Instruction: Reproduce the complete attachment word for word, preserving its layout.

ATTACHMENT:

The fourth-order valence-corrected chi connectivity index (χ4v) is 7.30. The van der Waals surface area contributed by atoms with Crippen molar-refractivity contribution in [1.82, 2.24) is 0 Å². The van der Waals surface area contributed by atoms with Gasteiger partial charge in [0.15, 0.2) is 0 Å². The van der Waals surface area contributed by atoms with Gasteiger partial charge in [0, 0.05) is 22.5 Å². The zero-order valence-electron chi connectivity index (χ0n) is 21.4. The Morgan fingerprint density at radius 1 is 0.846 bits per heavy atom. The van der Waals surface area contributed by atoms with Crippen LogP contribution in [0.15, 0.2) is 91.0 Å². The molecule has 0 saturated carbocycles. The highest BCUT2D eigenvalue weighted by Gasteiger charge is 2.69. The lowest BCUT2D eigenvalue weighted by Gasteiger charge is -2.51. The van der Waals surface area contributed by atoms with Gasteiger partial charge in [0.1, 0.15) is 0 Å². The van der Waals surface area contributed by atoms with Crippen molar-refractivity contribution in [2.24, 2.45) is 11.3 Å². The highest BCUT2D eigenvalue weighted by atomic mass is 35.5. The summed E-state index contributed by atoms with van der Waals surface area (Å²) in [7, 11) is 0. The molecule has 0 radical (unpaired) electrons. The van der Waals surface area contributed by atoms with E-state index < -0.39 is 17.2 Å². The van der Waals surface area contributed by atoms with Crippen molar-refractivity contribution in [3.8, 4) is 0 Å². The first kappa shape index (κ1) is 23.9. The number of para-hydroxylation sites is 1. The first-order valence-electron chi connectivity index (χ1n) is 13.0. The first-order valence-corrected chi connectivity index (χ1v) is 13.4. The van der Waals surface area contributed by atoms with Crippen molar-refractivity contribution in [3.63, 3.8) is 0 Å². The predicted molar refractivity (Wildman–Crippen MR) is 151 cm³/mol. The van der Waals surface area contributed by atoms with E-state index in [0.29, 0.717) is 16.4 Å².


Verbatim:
The fourth-order valence-corrected chi connectivity index (χ4v) is 7.30. The van der Waals surface area contributed by atoms with Crippen molar-refractivity contribution in [1.82, 2.24) is 0 Å². The van der Waals surface area contributed by atoms with Gasteiger partial charge in [0.15, 0.2) is 0 Å². The van der Waals surface area contributed by atoms with Gasteiger partial charge in [0, 0.05) is 22.5 Å². The zero-order valence-electron chi connectivity index (χ0n) is 21.4. The Morgan fingerprint density at radius 1 is 0.846 bits per heavy atom. The van der Waals surface area contributed by atoms with Crippen LogP contribution in [0.15, 0.2) is 91.0 Å². The molecule has 0 saturated carbocycles. The highest BCUT2D eigenvalue weighted by Gasteiger charge is 2.69. The lowest BCUT2D eigenvalue weighted by Gasteiger charge is -2.51. The van der Waals surface area contributed by atoms with Gasteiger partial charge in [0.1, 0.15) is 0 Å². The van der Waals surface area contributed by atoms with Crippen molar-refractivity contribution in [2.24, 2.45) is 11.3 Å². The highest BCUT2D eigenvalue weighted by atomic mass is 35.5. The summed E-state index contributed by atoms with van der Waals surface area (Å²) in [7, 11) is 0. The molecule has 0 radical (unpaired) electrons. The van der Waals surface area contributed by atoms with E-state index < -0.39 is 17.2 Å². The van der Waals surface area contributed by atoms with Crippen molar-refractivity contribution in [3.8, 4) is 0 Å². The first kappa shape index (κ1) is 23.9. The number of para-hydroxylation sites is 1. The first-order valence-electron chi connectivity index (χ1n) is 13.0. The first-order valence-corrected chi connectivity index (χ1v) is 13.4. The van der Waals surface area contributed by atoms with Crippen molar-refractivity contribution in [3.63, 3.8) is 0 Å². The predicted molar refractivity (Wildman–Crippen MR) is 151 cm³/mol. The van der Waals surface area contributed by atoms with E-state index in [0.29, 0.717) is 16.4 Å².